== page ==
Hoping that the district will not have any more problems in the future, McGeehan, said the school district is prepared.

“We have a letter to inform parents and a procedure,” she said. “Sometimes you don’t think about these procedures until something happens, and then things fall into place. We have a whole team that worked quite well and we were able to notify everybody. Our students were checked by the nurse. But we check all the time. We also check for head lice on a periodic basis for all students in all schools.”

Al Sullivan may be reached at asullivan@hudsonreporter.com.

Comments
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bedbugchaser
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December 05, 2010
I'm the "BedBug Chaser" www.BedBugChaser.com and I get rid of bedbugs, spiders & stink bugs with 100% Chemical FREE safe GREEN electric heat. The US is slowly becoming infested with bedbugs from Maine to California and everywhere in between. As quickly as there is a sighting, there is another company claiming that they have the best solution to eradicate these pests. You have seen the numerous TV and radio ads promoting such things as chemical treatments, freezing solutions, magic heat wands and the list goes on. Chemicals even when applied properly may not eliminate today's super bedbugs 100%.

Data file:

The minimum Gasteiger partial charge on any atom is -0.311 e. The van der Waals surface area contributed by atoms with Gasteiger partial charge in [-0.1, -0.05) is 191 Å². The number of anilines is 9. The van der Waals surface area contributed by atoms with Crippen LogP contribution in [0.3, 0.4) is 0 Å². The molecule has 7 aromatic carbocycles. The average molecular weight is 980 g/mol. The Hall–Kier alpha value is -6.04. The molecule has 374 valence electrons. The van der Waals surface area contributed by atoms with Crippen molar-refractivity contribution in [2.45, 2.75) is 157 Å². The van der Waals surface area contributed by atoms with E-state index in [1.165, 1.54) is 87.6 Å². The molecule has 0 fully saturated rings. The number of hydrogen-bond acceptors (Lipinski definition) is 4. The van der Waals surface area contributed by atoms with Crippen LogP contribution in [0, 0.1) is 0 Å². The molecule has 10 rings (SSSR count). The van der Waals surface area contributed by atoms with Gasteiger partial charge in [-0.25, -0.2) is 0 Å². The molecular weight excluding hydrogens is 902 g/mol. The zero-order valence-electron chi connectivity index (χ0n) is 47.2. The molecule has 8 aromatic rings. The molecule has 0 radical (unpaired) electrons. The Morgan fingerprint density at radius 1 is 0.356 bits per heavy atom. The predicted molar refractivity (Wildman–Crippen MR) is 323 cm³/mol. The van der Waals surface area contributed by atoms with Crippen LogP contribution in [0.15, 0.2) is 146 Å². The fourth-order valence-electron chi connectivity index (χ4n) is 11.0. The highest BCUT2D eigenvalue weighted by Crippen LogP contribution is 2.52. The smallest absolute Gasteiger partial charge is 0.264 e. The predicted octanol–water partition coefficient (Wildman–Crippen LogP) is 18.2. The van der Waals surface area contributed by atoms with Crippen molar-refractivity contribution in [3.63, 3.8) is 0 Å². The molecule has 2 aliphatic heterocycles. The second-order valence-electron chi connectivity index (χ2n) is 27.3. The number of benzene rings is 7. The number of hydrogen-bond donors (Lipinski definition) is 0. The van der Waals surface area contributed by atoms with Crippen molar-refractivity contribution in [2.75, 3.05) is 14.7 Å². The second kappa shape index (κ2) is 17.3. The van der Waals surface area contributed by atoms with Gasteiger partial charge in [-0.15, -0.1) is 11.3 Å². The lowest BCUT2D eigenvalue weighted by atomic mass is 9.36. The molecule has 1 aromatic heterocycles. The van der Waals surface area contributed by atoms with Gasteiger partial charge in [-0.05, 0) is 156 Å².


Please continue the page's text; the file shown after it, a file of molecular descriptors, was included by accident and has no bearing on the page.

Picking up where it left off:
If you're interested in ridding the world of bedbugs and making some money here's your chance, BedBug Chasers' is going nationwide. Call me personally at 908-510-8110 let's see if you have what it takes to be a "BedBug Chaser

wakechick
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December 01, 2010
another all natural way to get rid of bedbugs is with diatomaceous earth. You can get it online at http://www.gardenharvestsupply.com/ProductCart/pc/Diatomaceous-Earth-Food-Grade-p39.htm
kdeli15
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December 01, 2010
I have been using an all natural lavender bed bug repellent ever since the break out earlier in the summer. A bottle of the spray is only $10 from edgehillherbfarm.com and usually gets to my apartment in a few days. Every day I spray my bed and clothes and I have been bed bug free for almost 8 months now!

Sleep tight dont let the bed bugs bite!
RichardPollack
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December 01, 2010
This story describes several common overreactions and missteps. Before embarking on any kind of pest control, it would be wise to get a second opinion. Most importantly, ensure that the bugs discovered were really bed bugs. An independent expert could offer that assurance, and quite quickly. Visit http://identify.us.com for information. Next, the decision to fumigate the bus may neither have been justified nor effective. Most troubling, however, was the decision to treat the school without first finding at least one bed bug. The steps pursued here are inconsistent with modern tenets of integrated pest management and public health. A good pest control company should have refused to treat under these circumstances.
jonrpatrick
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December 01, 2010
As someone who thought they were myths or an extinct species, I was surprised to get them 2x in 2years. They can hitch a ride from anywhere, and are so small and thin they had hide in cracks in the bed. You can get rid of them yourself - you just have to be ruthless and do it multiple times. I even blogged about it and the solution(s) we used. http://bedbugsbgone.netii.net/